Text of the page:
Food

PHOTOS: The Inn at Little Washington’s Saint Patrick’s Day Dinner

PHOTOS: The Inn at Little Washington’s Saint Patrick’s Day Dinner
Ballyfin Demesne chef Sam Moody and The Inn at Little Washington's owner and chef Patrick O'Connell.
Dan About Town

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Party photographer Dan Swartz’s diary of bashes, benefits, and galas.

You just know that, with an owner named Patrick James O’ConnellThe Inn at Little Washington’s Saint Patrick’s Day celebration would have to be something very special. And the three-starred Michelin-ranked chef surely didn’t disappoint with an entire evening of activities planned Tuesday evening.

Bagpipe player J.R. Arthur leads guests to dinner.
The dinner’s fifth course of “Grilled King Lamb Chop Perfumed with Rosemary on Lentils du Puy with Minted Bearnaise.”

Guests began the night over cocktails and canapés (and whiskey tastings!) overlooking the Inn’s great lawn at the foot of the Shenandoah mountains. Irish Ambassador to the United States Daniel Mulhall, who served as the event’s honorary chair, was on-hand to welcome revelers, although it was rescue dog-turned-Inn mascot Luray the dalmatian who stole the spotlight with his freshly knit Irish sweater.

Dancers from the Boyle School of Irish Dance perform for guests.
The Inn’s famous truffle-topped popcorn was served during the performance.

A bagpiper then led guests down the block for a live show inside the town’s local theater. There, dancers from the Boyle School of Irish Dance, in addition to accordion and fiddle players, entertained the audience with snippets of both traditional and modern Irish performances. The Inn reciprocated their hospitality by making a donation to the school in honor of the night.

Irish flags adorned The Inn for the night.
Everyone (and I mean EVERYONE) wore their finest Irish garments for the occasion.

Upon returning to the Inn after a leisurely sunset stroll (again, accompanied by a bagpiper), the party then really kicked into high gear. While Chef O’Connell strives to create a self-described “house party” at the property every night, Tuesday was particularly special in that it was hosted in collaboration with Ballyfin, a country house hotel located in the heart of Ireland.

Ballyfin general manager Damien Bastiat addresses guests, as Irish Ambassador Daniel Mulhall looks on.
The dinner’s second course of “Lobster & Savoy Cabbage Terrine with Royal Osetra Caviar and Champagne Butter Sauce.”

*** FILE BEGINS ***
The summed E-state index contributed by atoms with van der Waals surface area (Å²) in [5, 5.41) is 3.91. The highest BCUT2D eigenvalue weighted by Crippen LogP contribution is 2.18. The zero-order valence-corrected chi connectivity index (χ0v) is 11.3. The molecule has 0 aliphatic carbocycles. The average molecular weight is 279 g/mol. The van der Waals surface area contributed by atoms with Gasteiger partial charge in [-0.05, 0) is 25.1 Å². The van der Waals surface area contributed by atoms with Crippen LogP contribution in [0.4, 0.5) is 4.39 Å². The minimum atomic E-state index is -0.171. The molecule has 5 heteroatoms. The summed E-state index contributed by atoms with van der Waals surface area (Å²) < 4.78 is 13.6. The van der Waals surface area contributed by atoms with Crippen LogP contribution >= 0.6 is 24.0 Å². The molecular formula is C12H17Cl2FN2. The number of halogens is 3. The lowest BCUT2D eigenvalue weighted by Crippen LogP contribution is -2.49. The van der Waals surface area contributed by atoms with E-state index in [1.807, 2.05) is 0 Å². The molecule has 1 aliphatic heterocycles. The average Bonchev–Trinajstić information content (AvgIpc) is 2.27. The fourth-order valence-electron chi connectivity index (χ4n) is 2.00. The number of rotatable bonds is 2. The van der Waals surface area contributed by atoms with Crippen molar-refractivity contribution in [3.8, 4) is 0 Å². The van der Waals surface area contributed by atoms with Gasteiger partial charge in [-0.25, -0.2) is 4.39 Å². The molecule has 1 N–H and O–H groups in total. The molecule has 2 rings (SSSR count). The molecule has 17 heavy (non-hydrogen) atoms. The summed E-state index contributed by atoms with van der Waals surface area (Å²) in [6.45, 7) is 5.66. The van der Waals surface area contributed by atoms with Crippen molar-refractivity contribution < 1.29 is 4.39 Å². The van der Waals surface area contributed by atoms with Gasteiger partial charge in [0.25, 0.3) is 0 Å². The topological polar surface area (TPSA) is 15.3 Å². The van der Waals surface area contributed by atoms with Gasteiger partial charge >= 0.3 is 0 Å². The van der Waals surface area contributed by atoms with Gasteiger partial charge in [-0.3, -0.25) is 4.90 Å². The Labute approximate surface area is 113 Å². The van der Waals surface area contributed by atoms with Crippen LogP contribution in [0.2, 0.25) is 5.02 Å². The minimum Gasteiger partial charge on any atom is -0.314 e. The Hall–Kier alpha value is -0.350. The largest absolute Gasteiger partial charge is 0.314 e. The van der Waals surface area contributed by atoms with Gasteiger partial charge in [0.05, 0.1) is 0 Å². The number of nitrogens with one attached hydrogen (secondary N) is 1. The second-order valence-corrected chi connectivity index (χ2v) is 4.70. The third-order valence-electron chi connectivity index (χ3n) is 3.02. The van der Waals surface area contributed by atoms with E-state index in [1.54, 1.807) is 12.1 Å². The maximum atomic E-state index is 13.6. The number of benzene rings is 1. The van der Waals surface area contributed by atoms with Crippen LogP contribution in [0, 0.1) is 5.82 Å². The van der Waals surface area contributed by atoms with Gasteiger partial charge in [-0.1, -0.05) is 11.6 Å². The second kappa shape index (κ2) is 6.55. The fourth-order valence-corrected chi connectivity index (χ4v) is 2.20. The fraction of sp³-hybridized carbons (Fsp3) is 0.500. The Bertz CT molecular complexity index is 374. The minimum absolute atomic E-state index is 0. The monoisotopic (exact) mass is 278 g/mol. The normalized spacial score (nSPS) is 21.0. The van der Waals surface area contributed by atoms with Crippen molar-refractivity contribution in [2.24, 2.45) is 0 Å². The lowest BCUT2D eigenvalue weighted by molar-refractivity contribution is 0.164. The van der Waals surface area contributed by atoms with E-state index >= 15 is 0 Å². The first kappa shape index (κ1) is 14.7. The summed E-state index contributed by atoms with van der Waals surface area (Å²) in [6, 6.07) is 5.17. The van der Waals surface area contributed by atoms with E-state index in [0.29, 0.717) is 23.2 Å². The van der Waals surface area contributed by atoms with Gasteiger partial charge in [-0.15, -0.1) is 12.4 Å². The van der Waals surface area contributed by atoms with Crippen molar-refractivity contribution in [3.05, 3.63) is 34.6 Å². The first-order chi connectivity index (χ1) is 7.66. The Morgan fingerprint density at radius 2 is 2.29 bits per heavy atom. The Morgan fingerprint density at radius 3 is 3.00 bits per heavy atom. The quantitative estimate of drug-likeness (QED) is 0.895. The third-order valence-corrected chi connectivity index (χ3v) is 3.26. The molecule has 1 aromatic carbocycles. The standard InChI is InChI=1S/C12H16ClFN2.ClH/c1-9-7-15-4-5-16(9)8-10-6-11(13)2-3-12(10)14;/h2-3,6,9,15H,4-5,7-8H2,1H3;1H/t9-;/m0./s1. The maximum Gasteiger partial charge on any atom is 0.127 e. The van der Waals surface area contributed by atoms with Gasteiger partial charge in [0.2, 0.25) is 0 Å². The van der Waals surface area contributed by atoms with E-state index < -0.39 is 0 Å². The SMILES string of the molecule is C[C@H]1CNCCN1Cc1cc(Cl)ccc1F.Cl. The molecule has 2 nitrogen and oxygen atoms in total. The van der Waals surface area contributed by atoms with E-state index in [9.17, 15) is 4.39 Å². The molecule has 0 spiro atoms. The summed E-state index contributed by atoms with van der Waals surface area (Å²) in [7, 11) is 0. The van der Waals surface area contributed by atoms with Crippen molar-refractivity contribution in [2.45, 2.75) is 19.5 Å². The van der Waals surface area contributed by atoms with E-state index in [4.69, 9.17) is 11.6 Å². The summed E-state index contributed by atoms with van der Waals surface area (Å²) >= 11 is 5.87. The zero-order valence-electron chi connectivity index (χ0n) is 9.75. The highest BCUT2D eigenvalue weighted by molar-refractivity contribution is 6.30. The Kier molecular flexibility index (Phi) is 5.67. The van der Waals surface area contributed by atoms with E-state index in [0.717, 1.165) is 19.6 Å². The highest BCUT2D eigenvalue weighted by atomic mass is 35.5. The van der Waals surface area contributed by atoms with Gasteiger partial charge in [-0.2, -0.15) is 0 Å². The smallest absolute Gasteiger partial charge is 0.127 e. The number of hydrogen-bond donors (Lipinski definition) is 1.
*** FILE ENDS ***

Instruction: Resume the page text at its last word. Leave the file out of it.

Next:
Ballyfin owner Fred Krehbiel had traveled, along with chef Sam Moody, to Little Washington, Virginia, for the occasion. And it was then Moody’s turn to shine as he worked with The Inn’s top-rated kitchen team on a seven-course meal that combined influences from both Ireland and Virginia.

Fiddler Haley Richardson and accordion player Sean McComiskey.
The program to “St. Patrick’s Cabaret” night performance.

“It was an honor to be part of a master class in hospitality,” said Moody. “We have a strong sense of place at Ballyfin and to find that similarity at The Inn at Little Washington made it the perfect collaboration.”

Ballyfin owner Fred Krehbiel, Ballyfin general manager Damien Bastiat, The Inn at Little Washington owner Patrick O’Connell, Ballyfin chef Sam Moody, and Irish Ambassador Daniel Mulhall.
Guests were treated to whiskey tastings from the Virginia Distillery.

This wasn’t the first time that Ballyfin and The Inn have teamed-up. As part the The Inn’s series of 40th anniversary celebrations last year, O’Connell and his team traveled to Ireland for a similar dinner. In addition to sharing familiar backdrops, featuring rolling green hills and the occasional rainbow, both properties are also members of the prestigious Relais & Chateaux international collection of luxury hotels and restaurants.

The Inn at Little Washington’s Executive Sous Chef Andrew Wright leads the kitchen team through the dining room during the Inn’s “first Saint Patrick’s Day parade.”
“Grandmother O’Connell’s Bread and Butter Pudding with Whiskey Ice Cream” served as the final course of the night.

“Sometimes multi-cultural culinary events like this can contribute as much to international diplomacy as world summits,” added O’Connell.

Guests never leave empty handed at The Inn. Gifts for the road were treated to everyone.

The luck of the (American) Irish surely doesn’t hurt either.

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